Suad al-Ali, leader of a human rights organisation and a major presence in recent demonstrations, was shot dead on Tuesday in central Basra. Suad was a key female figure in the organisation of the recent protests.
The Iraqi women’s rights activist has been shot dead in the middle of Basra, in the south of the country. The killing took place on Tuesday.
Campaigners have condemned the killing of the human rights campaigner, Suad al-Ali , who was an organiser of recent protests against power cuts and water shortages in the southern Iraqi city.
A video posted online on Tuesday showed Suad al-Ali, head of Al-Weed al-Alaiami For Human Rights, being shot dead on a street in the city’s Abbasiya district while waiting by a car with another man who was reportedly injured in the incident. Some outlets, including the BBC, have identified the man as her husband.
No group has so far claimed responsibility for the attack.
Basra has recently been rocked by mass demonstrations against shortages of clean water, corruption and power cuts, which have seen government buildings and embassies torched and at least 12 people killed earlier this month by security services and armed groups.
Ali had been a major female presence in Basra’s demonstrations, which are usually dominated by men.
The website of the Al-Weed al-Alaiami For Human Rights, which she led, says it aims to “establish cultural and economic conferences, seminars and educational workshops for our society which we have the duty to develop and advance”.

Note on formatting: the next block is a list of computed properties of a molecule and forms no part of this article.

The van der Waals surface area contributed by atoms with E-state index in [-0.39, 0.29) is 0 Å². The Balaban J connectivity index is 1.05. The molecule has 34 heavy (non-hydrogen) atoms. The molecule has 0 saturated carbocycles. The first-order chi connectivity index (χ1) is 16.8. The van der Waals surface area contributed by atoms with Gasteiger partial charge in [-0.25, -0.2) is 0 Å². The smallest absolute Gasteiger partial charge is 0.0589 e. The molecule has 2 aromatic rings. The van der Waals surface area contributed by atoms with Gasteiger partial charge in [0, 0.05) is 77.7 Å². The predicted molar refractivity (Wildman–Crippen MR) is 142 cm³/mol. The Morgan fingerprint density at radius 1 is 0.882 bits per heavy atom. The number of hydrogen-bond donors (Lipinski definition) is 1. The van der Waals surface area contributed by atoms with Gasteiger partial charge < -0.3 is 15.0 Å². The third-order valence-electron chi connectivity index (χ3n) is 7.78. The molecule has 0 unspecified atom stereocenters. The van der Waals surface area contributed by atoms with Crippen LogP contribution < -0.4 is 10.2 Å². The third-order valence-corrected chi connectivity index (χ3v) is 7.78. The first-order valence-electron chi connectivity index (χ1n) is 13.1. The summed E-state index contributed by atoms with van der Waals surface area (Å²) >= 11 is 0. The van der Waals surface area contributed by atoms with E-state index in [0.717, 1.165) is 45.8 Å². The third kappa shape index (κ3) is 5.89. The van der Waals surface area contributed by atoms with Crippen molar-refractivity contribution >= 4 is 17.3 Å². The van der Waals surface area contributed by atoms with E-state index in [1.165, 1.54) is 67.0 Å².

The Gulf Campaign for Human Rights condemned Ali’s killing on Wednesday and called for an investigation.
“GCHR condemns in the strongest terms the assassination of Dr Suad Al-Ali and expresses its deep concern over the violation of the right to freedom of assembly of peaceful demonstrators, along with other human rights defenders in Iraq, including lawyers, journalists and bloggers who continue their work bravely despite the risks of arrest or violence,” it said in a statement.
Despite threats by armed groups, Ali’s death would mark the first public assassination in Basra since protests began in July.
The powerful militias and political parties – many backed by Iran – that control Basra have faced the ire of protesters and have seen their buildings attacked and destroyed.
Protesters have repeatedly reported of threats being issued by militias and parties, who have accused Saudi Arabia, Israel and the US of being behind the demonstrations.